Anne-Marie Slaughter's 2012 Atlantic essay, "Why Women Still Can't Have It All," fueled a national debate on how the difficulty of finding a work-family balance has limited women in the top echelons of business and government.
The rounds of debate over the "power gender gap" and the imperative for social, institutional change to close that gap have continued to swell, says Slaughter, the Bert G. Kerstetter ’66 University Professor of Politics and International Affairs at Princeton.
"I think I caught a generational wave and it turned into a tsunami," Slaughter says.
She will speak on "Why Women Still Can't Have It All: Getting to a Place of Equal Opportunity" at Dartmouth on Wednesday, April 3, as part of the Leading Voices in Higher Education series. It begins at 4 p.m. in Cook Auditorium at the Tuck School of Business.
The conversation she sparked with her article is building, she says. Facebook Chief Operating Officer Sheryl Sandberg's new book, Lean In: Women, Work, and the Will to Lead tops the New York Times bestseller list; Debora Spar, president of Barnard College, has a book on the topic scheduled for release in September, and Slaughter is working on a book that builds on her article coming out next year, she says.
Slaughter left her dream job working for Hilary Clinton as the first woman director of policy planning at the State Department to return to Princeton so she could take a more active role in parenting her 14-year-old son who was foundering in school and withdrawing at home.
She set about busting what she calls the "we can have it all" myth and the harmful assumptions that women who drop out are just not committed enough, picked the wrong partner, or didn't plan career and family in the proper order. The problem is our society fundamentally devalues the family side of the work-family balance. It is not individual choices but cultural structures that must change, she says.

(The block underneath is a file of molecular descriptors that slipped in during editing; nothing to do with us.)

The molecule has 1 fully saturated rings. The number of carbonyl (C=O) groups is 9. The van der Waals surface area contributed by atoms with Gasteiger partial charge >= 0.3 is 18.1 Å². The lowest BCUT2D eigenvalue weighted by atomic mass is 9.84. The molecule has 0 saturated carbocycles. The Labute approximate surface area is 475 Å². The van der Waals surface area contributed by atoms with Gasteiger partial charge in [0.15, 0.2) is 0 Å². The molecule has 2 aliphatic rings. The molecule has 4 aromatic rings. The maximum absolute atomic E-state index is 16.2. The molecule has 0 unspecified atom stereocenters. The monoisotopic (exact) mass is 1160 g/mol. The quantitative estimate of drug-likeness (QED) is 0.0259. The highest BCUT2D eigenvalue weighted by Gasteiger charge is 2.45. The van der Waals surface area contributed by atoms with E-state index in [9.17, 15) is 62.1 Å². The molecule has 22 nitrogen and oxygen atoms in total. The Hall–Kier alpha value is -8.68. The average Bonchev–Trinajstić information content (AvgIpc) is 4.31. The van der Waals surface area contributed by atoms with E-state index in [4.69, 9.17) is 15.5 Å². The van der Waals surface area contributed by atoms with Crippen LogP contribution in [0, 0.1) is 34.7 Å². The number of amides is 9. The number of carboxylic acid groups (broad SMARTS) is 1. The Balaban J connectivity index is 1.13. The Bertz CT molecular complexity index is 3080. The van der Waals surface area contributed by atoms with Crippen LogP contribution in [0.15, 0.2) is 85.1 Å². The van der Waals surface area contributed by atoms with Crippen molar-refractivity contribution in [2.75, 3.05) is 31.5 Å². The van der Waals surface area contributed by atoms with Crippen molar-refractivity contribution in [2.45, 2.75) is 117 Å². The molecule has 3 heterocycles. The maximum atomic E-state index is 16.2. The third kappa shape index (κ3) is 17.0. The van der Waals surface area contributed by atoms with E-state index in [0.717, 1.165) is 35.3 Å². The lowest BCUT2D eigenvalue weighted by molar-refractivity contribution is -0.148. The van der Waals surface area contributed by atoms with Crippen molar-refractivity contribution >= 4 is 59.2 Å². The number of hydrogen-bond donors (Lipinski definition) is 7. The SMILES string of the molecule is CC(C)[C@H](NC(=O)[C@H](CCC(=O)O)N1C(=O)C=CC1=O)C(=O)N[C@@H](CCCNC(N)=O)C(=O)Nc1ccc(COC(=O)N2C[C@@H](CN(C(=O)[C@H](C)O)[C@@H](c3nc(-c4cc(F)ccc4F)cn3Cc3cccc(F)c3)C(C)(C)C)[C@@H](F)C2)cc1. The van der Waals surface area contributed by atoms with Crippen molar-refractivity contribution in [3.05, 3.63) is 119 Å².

One example Slaughter offers in the article makes the point:
"My longtime and invaluable assistant, who has a doctorate and juggles many balls as the mother of teenage twins, e-mailed me while I was working on this article: 'You know what would help the vast majority of women with work/family balance? MAKE SCHOOL SCHEDULES MATCH WORK SCHEDULES.' The present system, she noted, is based on a society that no longer exists—one in which farming was a major occupation and stay-at-home moms were the norm. Yet the system hasn’t changed."
Slaughter's thinking has evolved. In her upcoming book, she will broaden the base of her argument to look at the way our society devalues caregivers at every level.
"I think this is an issue, as I define it, of caregivers and breadwinners. The fact is the majority of Americans have to be both at some point in their lives, whether it is for their parents or their children, and our workplace assumes that those two functions are entirely separate. They're not," she says.
"When men are caregivers—and there are more and more single fathers and more and more men who are taking time out of their careers—they are also disadvantaged. I see this as a much broader social issue," she says.
The ongoing “Leading Voices in Higher Education,” part of the strategic planning process, has featured visits from prominent writers, university presidents, and figures in higher education.
Here is a list of upcoming Leading Voices speakers: